We are called to praise God with every fibre of our being.


Hear, O Israel: YHWH, our God, YHWH is One!

You are to love YHWH, your God,

with all your heart,

and with all your soul,

and with all your strength.* (wealth/substance)

Let these words that I command you today

be written in your heart. (Deut. 6.4-6)


So we sing to God with our whole hearts, every bit of substance that we have, and that praise expands to include those gathered around and then the whole congregations. Much like the abundance of God’s promises, joyfulness and gratitude also expand to all God’s peoples.


We sing of thanksgiving and awe.

It is here that praise and fear go hand in hand.

We don’t like to think of fearing God, but it is possible to fear disappointing someone that we hold in high regard, someone we look up to, someone we love dearly.


The fear of God is the beginning of wisdom.


But it is more than that as well.


Those who practice it have good understanding.


I am especially taken by the way that Stan Mast turns this phrase on its side.

He wonders: What if the fear of God isn’t an emotion, but an action, or a set of actions?  


To fear God means to live by God’s precepts, to abide by God’s covenant faithfully and earnestly. To put God’s compassion and grace at the center of our lives and then act accordingly. Being wise, understanding how to live in the world, begins with being true to God’s promises.


Because if we turn the page in our hymn book and our bible, we will find that the Psalm 112 is similar in language and form. In fact, Shauna Hannan tells us, it would appear that the two Psalms belong together; both are acrostic poems, which contain twenty-two lines with each line beginning with successive letters of the Hebrew alphabet. Even more, they use similar words and phrases: referring to the upright, who are gracious and merciful, providers, and doers of justice. Both sing of the promise of the the future (in 111:8 the works are established forever and ever, and in 112:8 hearts are steady and in the end will triumph).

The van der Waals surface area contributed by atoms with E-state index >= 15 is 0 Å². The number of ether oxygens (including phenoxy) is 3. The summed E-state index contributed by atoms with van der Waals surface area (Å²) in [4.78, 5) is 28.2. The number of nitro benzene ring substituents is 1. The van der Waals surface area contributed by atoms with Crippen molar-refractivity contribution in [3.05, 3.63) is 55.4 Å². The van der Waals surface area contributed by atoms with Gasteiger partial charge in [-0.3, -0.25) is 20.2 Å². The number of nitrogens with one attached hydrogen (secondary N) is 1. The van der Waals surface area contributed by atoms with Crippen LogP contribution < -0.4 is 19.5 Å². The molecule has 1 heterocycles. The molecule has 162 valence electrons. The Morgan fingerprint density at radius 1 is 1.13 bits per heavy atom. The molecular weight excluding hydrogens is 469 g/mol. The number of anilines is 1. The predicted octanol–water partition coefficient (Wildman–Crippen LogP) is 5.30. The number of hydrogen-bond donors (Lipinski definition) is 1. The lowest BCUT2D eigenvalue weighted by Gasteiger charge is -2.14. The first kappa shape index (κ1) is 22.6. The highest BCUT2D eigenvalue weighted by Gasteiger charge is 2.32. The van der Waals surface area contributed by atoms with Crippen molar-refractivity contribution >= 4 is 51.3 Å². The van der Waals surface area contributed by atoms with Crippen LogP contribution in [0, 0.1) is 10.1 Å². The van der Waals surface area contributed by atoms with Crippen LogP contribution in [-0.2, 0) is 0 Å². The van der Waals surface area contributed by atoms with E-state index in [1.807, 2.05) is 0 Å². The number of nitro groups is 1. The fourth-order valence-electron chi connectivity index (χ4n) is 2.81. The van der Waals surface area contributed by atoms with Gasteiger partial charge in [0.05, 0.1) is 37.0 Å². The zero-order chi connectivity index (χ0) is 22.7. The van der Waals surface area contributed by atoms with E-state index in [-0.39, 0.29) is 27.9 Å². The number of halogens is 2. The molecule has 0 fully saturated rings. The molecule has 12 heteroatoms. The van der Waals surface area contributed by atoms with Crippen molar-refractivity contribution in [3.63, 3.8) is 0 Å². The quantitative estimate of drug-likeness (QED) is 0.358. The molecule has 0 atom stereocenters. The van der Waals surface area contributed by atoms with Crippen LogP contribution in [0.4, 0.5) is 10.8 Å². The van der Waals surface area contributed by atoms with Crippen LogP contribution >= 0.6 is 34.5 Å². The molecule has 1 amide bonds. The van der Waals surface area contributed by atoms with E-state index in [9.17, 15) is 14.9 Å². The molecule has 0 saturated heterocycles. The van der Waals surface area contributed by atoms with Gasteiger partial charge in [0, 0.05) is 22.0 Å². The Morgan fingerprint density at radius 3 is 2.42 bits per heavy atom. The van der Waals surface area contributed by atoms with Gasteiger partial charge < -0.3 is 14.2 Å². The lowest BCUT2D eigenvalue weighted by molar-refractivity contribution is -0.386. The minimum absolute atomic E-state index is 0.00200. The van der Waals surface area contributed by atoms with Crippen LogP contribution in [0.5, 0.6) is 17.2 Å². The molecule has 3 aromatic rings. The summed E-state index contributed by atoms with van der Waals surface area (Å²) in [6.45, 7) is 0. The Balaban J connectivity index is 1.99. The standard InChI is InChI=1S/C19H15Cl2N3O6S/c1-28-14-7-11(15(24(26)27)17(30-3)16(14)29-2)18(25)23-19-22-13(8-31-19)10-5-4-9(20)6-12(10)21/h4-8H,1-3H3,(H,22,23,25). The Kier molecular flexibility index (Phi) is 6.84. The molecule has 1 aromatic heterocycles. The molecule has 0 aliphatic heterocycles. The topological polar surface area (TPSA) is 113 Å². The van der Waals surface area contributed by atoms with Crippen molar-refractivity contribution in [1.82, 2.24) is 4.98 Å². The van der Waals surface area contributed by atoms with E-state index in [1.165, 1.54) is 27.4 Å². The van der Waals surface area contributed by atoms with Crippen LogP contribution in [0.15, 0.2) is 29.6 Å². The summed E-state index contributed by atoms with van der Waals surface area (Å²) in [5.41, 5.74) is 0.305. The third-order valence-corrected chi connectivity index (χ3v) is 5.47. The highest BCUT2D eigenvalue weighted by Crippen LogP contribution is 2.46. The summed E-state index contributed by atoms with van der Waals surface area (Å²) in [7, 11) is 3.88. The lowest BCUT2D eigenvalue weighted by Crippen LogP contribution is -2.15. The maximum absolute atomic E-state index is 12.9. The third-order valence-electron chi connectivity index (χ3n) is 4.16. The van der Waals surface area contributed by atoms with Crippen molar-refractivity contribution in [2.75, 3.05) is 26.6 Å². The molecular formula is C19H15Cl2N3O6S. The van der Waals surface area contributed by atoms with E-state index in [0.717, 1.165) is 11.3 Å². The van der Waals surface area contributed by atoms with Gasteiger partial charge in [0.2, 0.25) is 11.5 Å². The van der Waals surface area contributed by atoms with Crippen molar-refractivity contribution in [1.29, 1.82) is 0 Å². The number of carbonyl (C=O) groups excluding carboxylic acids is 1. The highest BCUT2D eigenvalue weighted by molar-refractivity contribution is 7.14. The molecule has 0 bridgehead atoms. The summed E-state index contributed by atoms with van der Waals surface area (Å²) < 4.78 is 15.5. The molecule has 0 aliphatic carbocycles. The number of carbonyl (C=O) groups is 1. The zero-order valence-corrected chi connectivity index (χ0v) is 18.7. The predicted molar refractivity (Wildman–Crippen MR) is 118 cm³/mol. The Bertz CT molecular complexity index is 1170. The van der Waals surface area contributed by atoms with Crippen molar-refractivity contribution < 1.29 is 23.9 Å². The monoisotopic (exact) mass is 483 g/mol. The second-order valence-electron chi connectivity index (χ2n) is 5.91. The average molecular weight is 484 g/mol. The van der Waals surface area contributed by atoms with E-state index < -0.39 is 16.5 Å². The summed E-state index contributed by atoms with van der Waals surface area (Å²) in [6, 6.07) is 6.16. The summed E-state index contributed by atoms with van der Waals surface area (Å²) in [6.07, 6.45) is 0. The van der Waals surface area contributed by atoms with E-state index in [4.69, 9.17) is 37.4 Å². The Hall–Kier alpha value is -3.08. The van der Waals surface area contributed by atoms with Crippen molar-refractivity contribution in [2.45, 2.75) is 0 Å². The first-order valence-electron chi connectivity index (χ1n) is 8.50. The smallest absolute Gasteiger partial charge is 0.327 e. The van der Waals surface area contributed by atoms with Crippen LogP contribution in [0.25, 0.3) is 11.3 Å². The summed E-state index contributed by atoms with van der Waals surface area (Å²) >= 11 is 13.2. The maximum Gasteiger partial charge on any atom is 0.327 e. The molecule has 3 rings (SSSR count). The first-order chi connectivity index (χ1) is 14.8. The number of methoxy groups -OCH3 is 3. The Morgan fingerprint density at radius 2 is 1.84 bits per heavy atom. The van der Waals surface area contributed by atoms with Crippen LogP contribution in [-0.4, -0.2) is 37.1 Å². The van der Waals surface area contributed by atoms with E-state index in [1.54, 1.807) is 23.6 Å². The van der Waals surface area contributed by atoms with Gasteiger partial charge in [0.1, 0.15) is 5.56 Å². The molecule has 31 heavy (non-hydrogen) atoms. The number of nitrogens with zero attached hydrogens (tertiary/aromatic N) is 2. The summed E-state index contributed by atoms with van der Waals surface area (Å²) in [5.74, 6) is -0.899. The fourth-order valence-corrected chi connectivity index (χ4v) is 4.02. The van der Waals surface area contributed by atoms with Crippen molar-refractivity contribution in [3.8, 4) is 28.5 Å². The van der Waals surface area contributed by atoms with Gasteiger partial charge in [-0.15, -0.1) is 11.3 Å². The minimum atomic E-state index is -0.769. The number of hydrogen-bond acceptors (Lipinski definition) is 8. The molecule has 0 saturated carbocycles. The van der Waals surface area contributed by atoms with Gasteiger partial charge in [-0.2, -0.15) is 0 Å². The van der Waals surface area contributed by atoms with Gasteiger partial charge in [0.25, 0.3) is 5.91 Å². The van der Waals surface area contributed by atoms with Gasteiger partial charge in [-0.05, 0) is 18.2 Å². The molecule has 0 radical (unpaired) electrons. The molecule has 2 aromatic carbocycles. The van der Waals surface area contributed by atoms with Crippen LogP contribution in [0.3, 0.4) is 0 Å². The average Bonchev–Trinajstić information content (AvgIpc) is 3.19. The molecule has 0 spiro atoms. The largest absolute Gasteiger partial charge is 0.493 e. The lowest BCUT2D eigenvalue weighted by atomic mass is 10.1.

The amazing thing about this similar use of language is that one Psalm (111) is focused on the work of God, as noted above, and the other (112) is focused on the actions of those who “fear” God.


So it would seem that not only are those who fear God expected to act like God, but those who find great delight in God’s commands are capable of mirroring the deeds of the God.


It is important to note that it is Psalm 111 that comes first; it is only because our Lord is already gracious and merciful and just that we are at all capable of being gracious and merciful and just.


And that does fill me with awe and fear.

Amazement at what we are capable of, and trepidation at the responsibility.

Let us hold that in our hearts.

And then let it expand to all of Creation, sharing the love and works of God.


The fear of God is the beginning of wisdom,

Those who practice it have good understanding.

May your praise endure forever.